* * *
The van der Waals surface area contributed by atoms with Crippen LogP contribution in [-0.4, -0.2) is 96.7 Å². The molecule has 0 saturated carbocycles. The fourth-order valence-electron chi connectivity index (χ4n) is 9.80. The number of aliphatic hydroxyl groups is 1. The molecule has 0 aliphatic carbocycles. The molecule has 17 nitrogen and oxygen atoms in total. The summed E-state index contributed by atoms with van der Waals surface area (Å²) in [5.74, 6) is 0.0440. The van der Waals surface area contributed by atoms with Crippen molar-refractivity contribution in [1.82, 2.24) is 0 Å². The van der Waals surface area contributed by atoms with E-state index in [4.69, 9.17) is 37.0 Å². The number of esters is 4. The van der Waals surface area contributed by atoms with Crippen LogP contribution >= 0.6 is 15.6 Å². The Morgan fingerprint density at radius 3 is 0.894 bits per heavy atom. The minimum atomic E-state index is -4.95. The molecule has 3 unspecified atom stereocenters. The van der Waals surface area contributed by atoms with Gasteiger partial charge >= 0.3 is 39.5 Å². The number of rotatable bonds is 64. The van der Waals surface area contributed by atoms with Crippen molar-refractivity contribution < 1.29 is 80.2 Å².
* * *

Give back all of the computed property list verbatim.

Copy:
The van der Waals surface area contributed by atoms with Crippen LogP contribution in [-0.4, -0.2) is 96.7 Å². The molecule has 0 saturated carbocycles. The fourth-order valence-electron chi connectivity index (χ4n) is 9.80. The number of aliphatic hydroxyl groups is 1. The molecule has 0 aliphatic carbocycles. The molecule has 17 nitrogen and oxygen atoms in total. The summed E-state index contributed by atoms with van der Waals surface area (Å²) in [5.74, 6) is 0.0440. The van der Waals surface area contributed by atoms with Crippen molar-refractivity contribution in [1.82, 2.24) is 0 Å². The van der Waals surface area contributed by atoms with E-state index in [4.69, 9.17) is 37.0 Å². The number of esters is 4. The van der Waals surface area contributed by atoms with Crippen LogP contribution >= 0.6 is 15.6 Å². The Morgan fingerprint density at radius 3 is 0.894 bits per heavy atom. The minimum atomic E-state index is -4.95. The molecule has 3 unspecified atom stereocenters. The van der Waals surface area contributed by atoms with Gasteiger partial charge >= 0.3 is 39.5 Å². The number of rotatable bonds is 64. The van der Waals surface area contributed by atoms with Crippen molar-refractivity contribution < 1.29 is 80.2 Å².